Reclaiming Democratic Classical Liberalism

Classical liberalism is skeptical about governmental organizations “doing good” for people. Instead governments should create the conditions so that people individually (Adam Smith) and in associations (Tocqueville) are empowered to do good for themselves. The market implications of classical liberalism are well-known, but the implications for organizations are controversial. We will take James Buchanan as our guide (with assists from Mill and Dewey). Unpacking the implications of classical liberalism for the “science of associations” (Tocqueville) requires a tour through the intellectual history of the voluntary slavery contract and the voluntary non-democratic constitution. The argument concludes that the classical liberal endorsement of sovereign individuals acting in the marketplace generalizes to the joint action of individuals as the principals in their own organizations and associations.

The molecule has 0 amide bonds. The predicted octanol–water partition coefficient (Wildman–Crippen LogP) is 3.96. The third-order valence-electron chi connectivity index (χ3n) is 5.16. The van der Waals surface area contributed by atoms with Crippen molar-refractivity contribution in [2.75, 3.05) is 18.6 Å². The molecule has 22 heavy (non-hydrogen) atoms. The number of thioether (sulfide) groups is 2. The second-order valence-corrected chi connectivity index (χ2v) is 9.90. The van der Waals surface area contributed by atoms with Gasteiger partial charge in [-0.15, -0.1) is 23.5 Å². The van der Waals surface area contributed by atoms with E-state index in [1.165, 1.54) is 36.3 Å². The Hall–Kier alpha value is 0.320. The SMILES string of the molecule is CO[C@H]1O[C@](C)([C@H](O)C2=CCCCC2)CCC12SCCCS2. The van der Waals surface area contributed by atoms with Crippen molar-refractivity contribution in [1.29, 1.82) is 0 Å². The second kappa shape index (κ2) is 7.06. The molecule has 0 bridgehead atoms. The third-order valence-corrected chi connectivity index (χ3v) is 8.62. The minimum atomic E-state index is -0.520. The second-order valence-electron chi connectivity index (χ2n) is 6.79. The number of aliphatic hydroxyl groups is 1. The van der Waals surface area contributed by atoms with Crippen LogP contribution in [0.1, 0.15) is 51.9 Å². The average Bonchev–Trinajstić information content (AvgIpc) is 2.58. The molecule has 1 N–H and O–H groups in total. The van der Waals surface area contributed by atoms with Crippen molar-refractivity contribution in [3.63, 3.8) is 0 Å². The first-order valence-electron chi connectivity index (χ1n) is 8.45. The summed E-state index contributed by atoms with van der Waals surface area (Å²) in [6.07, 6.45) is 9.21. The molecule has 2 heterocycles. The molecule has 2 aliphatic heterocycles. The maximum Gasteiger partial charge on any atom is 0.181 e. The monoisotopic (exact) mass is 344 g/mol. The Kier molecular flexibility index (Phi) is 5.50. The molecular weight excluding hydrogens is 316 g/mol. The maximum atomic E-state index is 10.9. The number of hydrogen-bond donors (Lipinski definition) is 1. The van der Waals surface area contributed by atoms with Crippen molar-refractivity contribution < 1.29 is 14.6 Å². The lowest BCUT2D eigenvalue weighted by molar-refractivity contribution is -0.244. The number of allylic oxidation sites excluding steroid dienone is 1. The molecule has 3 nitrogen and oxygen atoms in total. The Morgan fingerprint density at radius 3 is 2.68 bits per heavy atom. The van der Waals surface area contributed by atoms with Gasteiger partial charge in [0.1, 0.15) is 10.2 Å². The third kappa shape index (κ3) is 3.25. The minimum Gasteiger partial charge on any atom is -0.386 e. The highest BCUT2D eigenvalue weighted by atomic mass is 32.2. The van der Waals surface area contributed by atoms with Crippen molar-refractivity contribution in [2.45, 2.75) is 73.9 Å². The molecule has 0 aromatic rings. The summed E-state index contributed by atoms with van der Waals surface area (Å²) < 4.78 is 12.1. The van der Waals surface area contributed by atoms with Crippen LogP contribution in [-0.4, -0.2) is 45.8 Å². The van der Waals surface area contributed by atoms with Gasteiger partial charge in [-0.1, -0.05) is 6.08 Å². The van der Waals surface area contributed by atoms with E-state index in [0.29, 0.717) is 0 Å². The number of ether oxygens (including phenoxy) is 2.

The article is the lead chapter in the book: Reclaiming Liberalism, 2020, edited by David Hardwick and Leslie Marsh. Palgrave Studies in Classical Liberalism. New York: Palgrave Macmillan.

Click here to download the article.